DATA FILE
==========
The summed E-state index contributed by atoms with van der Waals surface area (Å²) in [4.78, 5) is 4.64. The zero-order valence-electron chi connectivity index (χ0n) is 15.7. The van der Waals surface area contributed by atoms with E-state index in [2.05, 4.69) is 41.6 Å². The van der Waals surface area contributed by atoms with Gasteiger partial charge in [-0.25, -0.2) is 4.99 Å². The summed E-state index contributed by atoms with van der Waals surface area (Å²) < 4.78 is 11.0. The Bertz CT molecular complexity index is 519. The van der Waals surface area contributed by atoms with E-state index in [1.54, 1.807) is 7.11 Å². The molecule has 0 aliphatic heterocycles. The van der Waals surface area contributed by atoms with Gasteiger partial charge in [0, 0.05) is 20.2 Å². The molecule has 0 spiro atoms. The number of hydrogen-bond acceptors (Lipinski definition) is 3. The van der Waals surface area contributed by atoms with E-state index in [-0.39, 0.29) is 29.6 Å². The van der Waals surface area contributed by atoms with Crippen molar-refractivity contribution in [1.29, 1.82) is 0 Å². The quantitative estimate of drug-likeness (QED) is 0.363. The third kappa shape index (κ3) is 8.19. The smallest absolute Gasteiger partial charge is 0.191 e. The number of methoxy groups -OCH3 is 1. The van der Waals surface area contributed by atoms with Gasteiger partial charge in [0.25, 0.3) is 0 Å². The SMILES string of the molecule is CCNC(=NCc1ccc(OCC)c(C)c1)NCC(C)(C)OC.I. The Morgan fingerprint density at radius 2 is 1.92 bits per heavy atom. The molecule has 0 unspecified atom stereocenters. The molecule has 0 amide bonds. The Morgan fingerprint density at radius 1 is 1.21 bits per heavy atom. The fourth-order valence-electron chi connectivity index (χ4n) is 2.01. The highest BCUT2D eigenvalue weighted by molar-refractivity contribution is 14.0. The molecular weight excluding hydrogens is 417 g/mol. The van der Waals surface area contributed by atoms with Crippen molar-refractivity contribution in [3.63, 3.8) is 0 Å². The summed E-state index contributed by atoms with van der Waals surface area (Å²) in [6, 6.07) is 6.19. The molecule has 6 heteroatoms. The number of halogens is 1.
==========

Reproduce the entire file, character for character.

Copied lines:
The summed E-state index contributed by atoms with van der Waals surface area (Å²) in [4.78, 5) is 4.64. The zero-order valence-electron chi connectivity index (χ0n) is 15.7. The van der Waals surface area contributed by atoms with E-state index in [2.05, 4.69) is 41.6 Å². The van der Waals surface area contributed by atoms with Gasteiger partial charge in [-0.25, -0.2) is 4.99 Å². The summed E-state index contributed by atoms with van der Waals surface area (Å²) < 4.78 is 11.0. The Bertz CT molecular complexity index is 519. The van der Waals surface area contributed by atoms with E-state index in [1.54, 1.807) is 7.11 Å². The molecule has 0 aliphatic heterocycles. The van der Waals surface area contributed by atoms with Gasteiger partial charge in [0, 0.05) is 20.2 Å². The molecule has 0 spiro atoms. The number of hydrogen-bond acceptors (Lipinski definition) is 3. The van der Waals surface area contributed by atoms with E-state index in [-0.39, 0.29) is 29.6 Å². The van der Waals surface area contributed by atoms with Crippen molar-refractivity contribution in [1.29, 1.82) is 0 Å². The quantitative estimate of drug-likeness (QED) is 0.363. The third kappa shape index (κ3) is 8.19. The smallest absolute Gasteiger partial charge is 0.191 e. The number of methoxy groups -OCH3 is 1. The van der Waals surface area contributed by atoms with Gasteiger partial charge in [0.25, 0.3) is 0 Å². The SMILES string of the molecule is CCNC(=NCc1ccc(OCC)c(C)c1)NCC(C)(C)OC.I. The Morgan fingerprint density at radius 2 is 1.92 bits per heavy atom. The molecule has 0 unspecified atom stereocenters. The molecule has 0 amide bonds. The Morgan fingerprint density at radius 1 is 1.21 bits per heavy atom. The fourth-order valence-electron chi connectivity index (χ4n) is 2.01. The highest BCUT2D eigenvalue weighted by molar-refractivity contribution is 14.0. The molecular weight excluding hydrogens is 417 g/mol. The van der Waals surface area contributed by atoms with Crippen molar-refractivity contribution in [3.63, 3.8) is 0 Å². The summed E-state index contributed by atoms with van der Waals surface area (Å²) in [6, 6.07) is 6.19. The molecule has 6 heteroatoms. The number of halogens is 1.